The plans for 88 Queen St. E. (otherwise known as the 88 North condo project by St. Thomas Developments) have changed significantly since they were first put forward about two years ago.
The Garden District site (which is framed by Shuter St. to the north, Queen St. E to the south, Mutual St. to the east and Dalhousie St. to the west) will still contain four towers but the heights have been lowered in the interest of reduced shadowing and to meet heritage concerns.
Phase one (which occupies the northern third of the parcel) will proceed as per the site plan. Zoning is in place: the height of the tower will remain the same.
The applicant has, however, implemented an appeal for a zoning amendment for phase two, which borders Queen St. E. and covers the remaining two thirds of the site. The south tower has come down from 54 to 49 stories and the two middle towers have shrunk from 33 to 28 and 28 to 27 stories respectively.
The view of the St. James spire as seen from the south is one contested issue: the reduced tower height will help to preserve the heritage view. The original plans had no overlap but the south tower could still be seen. With the proposed changes the south tower is almost completely removed from view, although as a result of the tower height reduction the podiums have been adjusted to accommodate for the loss of space. A seven-story podium between the two middle towers was also added in the interest of increasing the number of hotel rooms to 137.
Further reductions to the proposed plan include: reducing the amount of residential units from 1181 to 1146, lessening the amount of family and three-bedroom units from 117 to 112 and shrinking the GFA (gross floor area) from 102,000 to 97,000 square meters.
With the reductions to the buildings there have been, however, several improvements to the public spaces. The public park, which is to be on the southwest end of the last, large parcel of city-controlled land, is proposed to increase in size. More importantly, in the opinion of the landscape architect Claude Cormier, the park will now have untouched ground as the parking facilities originally proposed to be beneath the park have been removed. This will mean a reduction in parking spaces from 757 to 687, but having only un-compacted soil beneath the park will give the roots more room to grow freely allowing for healthier trees in future.
Cormier cited the example of his work at Sugar Beach and how the trees planted ten meters apart about ten years ago are now touching. He is proposing the same method for 88 Queen st E and believes he will have equal success. The park proposal includes a score of Japanese Maple and White Paper Birch trees planted evenly apart as well as several other extremely hardy plants capable of surviving the Toronto weather. Cormier intends for the park to be as green as possible to provide an escape from the increasingly dense city center as well as privacy for the visitors of the park.
Safety was also a concern raised by community members and Cormier assured that the site will not have any difficulties beyond those of any other large, dense city. There will be four pole lights within the park for safety but they will not be too overly bright as to interfere with one’s enjoyment of the park.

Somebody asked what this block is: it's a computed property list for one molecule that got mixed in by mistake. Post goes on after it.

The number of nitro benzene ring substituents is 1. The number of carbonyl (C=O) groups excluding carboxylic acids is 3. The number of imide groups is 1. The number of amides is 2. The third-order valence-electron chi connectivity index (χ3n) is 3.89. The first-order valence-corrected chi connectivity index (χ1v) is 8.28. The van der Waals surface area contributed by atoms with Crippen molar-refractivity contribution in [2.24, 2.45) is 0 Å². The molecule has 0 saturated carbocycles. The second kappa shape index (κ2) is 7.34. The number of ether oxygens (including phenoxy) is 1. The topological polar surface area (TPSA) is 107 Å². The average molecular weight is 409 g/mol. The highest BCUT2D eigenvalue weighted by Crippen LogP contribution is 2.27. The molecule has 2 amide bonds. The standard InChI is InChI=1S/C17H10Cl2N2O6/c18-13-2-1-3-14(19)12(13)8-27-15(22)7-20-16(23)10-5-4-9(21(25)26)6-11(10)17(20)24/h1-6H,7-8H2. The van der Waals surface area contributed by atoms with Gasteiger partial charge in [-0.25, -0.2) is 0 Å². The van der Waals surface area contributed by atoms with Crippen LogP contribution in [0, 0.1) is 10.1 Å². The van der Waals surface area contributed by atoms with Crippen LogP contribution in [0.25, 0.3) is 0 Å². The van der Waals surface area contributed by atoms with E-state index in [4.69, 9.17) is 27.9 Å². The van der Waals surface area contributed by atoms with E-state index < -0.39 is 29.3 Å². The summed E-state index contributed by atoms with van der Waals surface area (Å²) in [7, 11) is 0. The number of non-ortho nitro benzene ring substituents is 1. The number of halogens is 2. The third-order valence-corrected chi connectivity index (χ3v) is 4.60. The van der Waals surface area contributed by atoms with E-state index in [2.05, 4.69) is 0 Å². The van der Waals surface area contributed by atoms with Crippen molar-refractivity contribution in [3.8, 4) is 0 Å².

The western entrance to the site bordering on Dalhousie and opposite the JAZZ condominiums will also include a designated POPS (privately owned publicly- accessible spaces) zone, which will include spaces dedicated to public art.
The center of the park will resemble an oval shaped yin-yang and the entire park, which includes a small Zen garden, will have a Japanese feel. There will be benches around the perimeter of the oval looking outward as well as free standing chairs that visitors can move around in order to find their own personal space within the park. Low, European style fences that Cormier says will help keep animals from using the park as a toilet will surround the garden beds.
Animals were an important issue to members of the community and one man, Nelson Bettencourt, had some interesting things to say about the effect of development on green spaces. Mr. Bettencourt runs a Facebook group for the Friends of Arena Gardens Park and was concerned about the impact such a dense population would have on the surrounding neighborhood given that a very many people have dogs.
The round table discussion portion of the meeting came after the presentation and allowed people to sit and talk with both a representative of the development team as well as of the city of Toronto. At the table set aside for the issue of public spaces Bettencourt spoke with Claude Cormier about the lack of dog facilities and suggested including small dog stations. This suggestion was noted down by Cormier and reiterated after the roundtable discussions during the recap of the important issues brought up in the discussions.
There is still yet time before the proposal will be finalized and no doubt it will continue to change in the way it has already done. The concrete will remain but an increased concern for local residents will see an elevated focus on community as long as citizens like Nelson Bettencourt and the Friends of Arena Gardens Park continue to voice their opinions at future development meetings.